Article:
James Hurrell was statistically the form player of the weekend in Renfrew and backed the numbers up by coming through the 453-man field and defeating Ryan Murray 6-5 in the final to claim the Gold-graded Scottish Open title.  

England captain Hurrell started the match with back-to-back 140s and scored well throughout but double trouble affected both players in what was a nervy final.

A 16-dart break of throw in the fourth leg helped the 2022 WDF World Championship quarter-finalist build a 3-1 advantage but Murray, who finished the match with four maximums, fired back immediately and restored parity at 3-3.

After throwing a match-high 110 finish to level things at 4-4, Murray broke again to take a lead for the first time in the final and give himself a chance to throw for the title.

‘Muzz Lightyear’ had a shot at the bull in the 10th leg for a 135 finish to become the first Scottish winner of the event in five years. He wired that, though, and Hurrell punished him, taking out 84 in two to break back and take the match all the way.

Murray had further chances in the decider, missing double 12 to take out 95 and then squandering three darts at double six in his next visit. Hurrell missed his first two match darts but made no mistake the third time, pinning double four to seal his sixth career ranking title and a fourth World Championship appearance in the process.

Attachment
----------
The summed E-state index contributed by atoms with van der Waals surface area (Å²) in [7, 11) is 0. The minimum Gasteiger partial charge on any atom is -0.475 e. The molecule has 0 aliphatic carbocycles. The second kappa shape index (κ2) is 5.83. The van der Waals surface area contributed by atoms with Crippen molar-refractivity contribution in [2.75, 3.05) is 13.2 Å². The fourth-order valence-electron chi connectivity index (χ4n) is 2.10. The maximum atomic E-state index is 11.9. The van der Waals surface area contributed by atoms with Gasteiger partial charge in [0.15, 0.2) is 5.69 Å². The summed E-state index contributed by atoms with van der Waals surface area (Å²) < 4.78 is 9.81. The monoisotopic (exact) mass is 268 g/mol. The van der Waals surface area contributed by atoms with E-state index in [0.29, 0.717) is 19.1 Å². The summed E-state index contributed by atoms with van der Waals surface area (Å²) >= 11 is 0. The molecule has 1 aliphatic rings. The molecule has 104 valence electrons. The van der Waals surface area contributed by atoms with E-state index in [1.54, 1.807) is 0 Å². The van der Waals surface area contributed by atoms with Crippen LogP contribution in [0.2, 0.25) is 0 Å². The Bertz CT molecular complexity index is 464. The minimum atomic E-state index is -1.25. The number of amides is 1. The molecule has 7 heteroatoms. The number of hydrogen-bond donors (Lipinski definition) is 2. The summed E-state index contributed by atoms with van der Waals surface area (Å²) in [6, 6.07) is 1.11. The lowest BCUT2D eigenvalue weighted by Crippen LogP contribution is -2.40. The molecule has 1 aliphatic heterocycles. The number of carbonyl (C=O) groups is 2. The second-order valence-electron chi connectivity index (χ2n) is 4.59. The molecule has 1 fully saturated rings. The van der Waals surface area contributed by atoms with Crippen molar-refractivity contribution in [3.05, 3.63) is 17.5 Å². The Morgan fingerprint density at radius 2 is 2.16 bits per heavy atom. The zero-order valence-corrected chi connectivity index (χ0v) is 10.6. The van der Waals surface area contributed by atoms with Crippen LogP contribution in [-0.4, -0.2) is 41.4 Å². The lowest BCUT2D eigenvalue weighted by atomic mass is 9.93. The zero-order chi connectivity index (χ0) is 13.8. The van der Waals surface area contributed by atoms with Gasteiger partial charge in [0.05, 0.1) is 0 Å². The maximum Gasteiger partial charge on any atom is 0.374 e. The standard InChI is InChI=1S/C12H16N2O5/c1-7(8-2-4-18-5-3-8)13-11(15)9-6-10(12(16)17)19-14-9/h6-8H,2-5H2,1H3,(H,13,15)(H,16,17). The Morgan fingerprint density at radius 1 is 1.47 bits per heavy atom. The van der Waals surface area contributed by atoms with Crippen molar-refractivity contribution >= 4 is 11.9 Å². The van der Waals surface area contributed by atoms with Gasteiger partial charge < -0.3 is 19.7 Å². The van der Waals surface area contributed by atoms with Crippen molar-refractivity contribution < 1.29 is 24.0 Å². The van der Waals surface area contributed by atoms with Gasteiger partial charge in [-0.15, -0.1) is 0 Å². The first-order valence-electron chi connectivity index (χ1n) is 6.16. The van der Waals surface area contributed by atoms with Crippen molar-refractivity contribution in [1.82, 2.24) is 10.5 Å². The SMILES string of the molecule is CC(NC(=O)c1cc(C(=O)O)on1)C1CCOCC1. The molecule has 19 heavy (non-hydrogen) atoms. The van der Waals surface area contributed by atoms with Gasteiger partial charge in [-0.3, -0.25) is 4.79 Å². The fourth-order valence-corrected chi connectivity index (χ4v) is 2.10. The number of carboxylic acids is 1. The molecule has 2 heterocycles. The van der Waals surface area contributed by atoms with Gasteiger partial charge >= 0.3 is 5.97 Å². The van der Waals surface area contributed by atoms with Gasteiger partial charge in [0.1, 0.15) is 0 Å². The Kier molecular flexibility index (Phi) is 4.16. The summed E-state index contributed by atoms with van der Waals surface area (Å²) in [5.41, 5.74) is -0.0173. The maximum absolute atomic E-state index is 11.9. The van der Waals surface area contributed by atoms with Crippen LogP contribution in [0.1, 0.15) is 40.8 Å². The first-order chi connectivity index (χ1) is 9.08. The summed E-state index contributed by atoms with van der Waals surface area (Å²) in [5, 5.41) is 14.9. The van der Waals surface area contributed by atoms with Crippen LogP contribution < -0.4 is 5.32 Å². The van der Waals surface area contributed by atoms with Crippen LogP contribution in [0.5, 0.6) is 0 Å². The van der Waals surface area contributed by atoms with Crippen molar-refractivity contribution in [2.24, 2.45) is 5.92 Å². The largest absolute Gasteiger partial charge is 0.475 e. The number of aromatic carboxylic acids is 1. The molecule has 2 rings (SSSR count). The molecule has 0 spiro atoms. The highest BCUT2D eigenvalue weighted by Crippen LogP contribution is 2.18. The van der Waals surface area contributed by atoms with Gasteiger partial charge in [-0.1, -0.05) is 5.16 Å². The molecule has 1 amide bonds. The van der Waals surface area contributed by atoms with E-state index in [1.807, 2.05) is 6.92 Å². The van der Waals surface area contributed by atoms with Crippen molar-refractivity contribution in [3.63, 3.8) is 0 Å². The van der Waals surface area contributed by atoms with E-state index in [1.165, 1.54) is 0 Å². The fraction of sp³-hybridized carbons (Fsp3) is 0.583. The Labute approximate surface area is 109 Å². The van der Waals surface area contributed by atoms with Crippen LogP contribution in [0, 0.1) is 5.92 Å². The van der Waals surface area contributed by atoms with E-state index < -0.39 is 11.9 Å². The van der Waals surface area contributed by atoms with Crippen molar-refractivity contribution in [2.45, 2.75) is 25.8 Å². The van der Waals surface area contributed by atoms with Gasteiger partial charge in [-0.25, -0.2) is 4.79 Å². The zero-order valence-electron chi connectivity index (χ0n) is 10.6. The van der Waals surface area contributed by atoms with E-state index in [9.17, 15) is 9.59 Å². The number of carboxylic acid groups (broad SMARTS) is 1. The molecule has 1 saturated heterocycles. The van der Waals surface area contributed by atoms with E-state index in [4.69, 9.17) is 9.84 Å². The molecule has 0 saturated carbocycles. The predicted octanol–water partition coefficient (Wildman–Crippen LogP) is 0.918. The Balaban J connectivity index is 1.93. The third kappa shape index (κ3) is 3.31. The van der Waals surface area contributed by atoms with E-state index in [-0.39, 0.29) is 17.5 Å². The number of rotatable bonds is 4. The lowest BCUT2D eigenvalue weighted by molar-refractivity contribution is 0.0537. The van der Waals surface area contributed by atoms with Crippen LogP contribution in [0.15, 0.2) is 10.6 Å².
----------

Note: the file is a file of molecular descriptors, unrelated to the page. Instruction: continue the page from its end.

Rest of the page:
To tell the truth, Hurrell, who is now WDF World No.1 once again, had looked in title-winning form throughout the weekend. After starting the event with two steady victories, ‘Hillbilly’ went on to produce four of the tournament’s top five averages in the point-scoring rounds as he marched through to the final.

He crossed the 100 average mark three times in all, Jack McNeilly, Neil MacDougall and Jim McEwan on the receiving end of his blistering form. The performance against McEwan was particularly impressive, Hurrell winning four legs in 56 darts after initially going 2-0 down. His other average in the top five came in the Last 16 when he beat Wales’ Mark Blandford 4-0 with a 98.56.

James Beeton provided his toughest test prior to the final in the last four, going 3-1 and 4-3 up before Hurrell rallied to seal victory 5-4 with two 180s in the last two legs.

Murray, meanwhile, had come through a tough slate of opponents to reach his maiden WDF ranking final. Among those to come unstuck against the former PDC Tour Card holder were two-time World Youth Master Shaun Griffiths, ‘Dynamite’ Darren Johnson, 2021 Irish Open finalist Barry Copeland, England international Aaron Monk and former Wales international Jamie Lewis.

Neil Duff, the new World Champion, started the weekend strongly before going down in the Last 32 to Terry Roach.


About Post Author